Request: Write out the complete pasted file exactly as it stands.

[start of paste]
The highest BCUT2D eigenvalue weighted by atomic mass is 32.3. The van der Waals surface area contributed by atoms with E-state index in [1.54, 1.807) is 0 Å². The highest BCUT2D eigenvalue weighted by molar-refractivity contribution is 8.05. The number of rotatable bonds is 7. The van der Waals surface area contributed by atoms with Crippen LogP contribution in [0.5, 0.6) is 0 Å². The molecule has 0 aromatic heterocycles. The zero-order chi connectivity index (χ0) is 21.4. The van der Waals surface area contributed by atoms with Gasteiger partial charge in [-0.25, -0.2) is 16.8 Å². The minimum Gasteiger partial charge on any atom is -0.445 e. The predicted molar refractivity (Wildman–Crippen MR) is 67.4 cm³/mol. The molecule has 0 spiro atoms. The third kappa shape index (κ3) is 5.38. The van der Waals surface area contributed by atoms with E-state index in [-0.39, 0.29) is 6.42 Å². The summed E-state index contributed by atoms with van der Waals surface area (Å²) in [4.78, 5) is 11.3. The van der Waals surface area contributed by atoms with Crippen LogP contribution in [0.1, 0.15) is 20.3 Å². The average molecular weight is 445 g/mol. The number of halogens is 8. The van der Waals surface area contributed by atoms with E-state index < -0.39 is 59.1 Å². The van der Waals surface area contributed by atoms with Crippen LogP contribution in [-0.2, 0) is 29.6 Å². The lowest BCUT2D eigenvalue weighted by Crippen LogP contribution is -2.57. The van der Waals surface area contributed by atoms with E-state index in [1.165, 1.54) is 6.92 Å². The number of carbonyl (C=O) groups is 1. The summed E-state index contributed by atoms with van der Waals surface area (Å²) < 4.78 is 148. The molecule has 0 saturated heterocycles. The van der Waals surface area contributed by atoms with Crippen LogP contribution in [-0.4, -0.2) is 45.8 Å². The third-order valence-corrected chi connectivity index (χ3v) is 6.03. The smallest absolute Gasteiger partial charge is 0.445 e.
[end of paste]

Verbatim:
The highest BCUT2D eigenvalue weighted by atomic mass is 32.3. The van der Waals surface area contributed by atoms with E-state index in [1.54, 1.807) is 0 Å². The highest BCUT2D eigenvalue weighted by molar-refractivity contribution is 8.05. The number of rotatable bonds is 7. The van der Waals surface area contributed by atoms with Crippen LogP contribution in [0.5, 0.6) is 0 Å². The molecule has 0 aromatic heterocycles. The zero-order chi connectivity index (χ0) is 21.4. The van der Waals surface area contributed by atoms with Gasteiger partial charge in [-0.25, -0.2) is 16.8 Å². The minimum Gasteiger partial charge on any atom is -0.445 e. The predicted molar refractivity (Wildman–Crippen MR) is 67.4 cm³/mol. The molecule has 0 spiro atoms. The third kappa shape index (κ3) is 5.38. The van der Waals surface area contributed by atoms with E-state index in [-0.39, 0.29) is 6.42 Å². The summed E-state index contributed by atoms with van der Waals surface area (Å²) in [4.78, 5) is 11.3. The van der Waals surface area contributed by atoms with Crippen LogP contribution in [0.1, 0.15) is 20.3 Å². The average molecular weight is 445 g/mol. The number of halogens is 8. The van der Waals surface area contributed by atoms with E-state index < -0.39 is 59.1 Å². The van der Waals surface area contributed by atoms with Crippen LogP contribution in [-0.2, 0) is 29.6 Å². The lowest BCUT2D eigenvalue weighted by Crippen LogP contribution is -2.57. The van der Waals surface area contributed by atoms with E-state index in [1.165, 1.54) is 6.92 Å². The number of carbonyl (C=O) groups is 1. The summed E-state index contributed by atoms with van der Waals surface area (Å²) < 4.78 is 148. The molecule has 0 saturated heterocycles. The van der Waals surface area contributed by atoms with Crippen LogP contribution in [-0.4, -0.2) is 45.8 Å². The third-order valence-corrected chi connectivity index (χ3v) is 6.03. The smallest absolute Gasteiger partial charge is 0.445 e.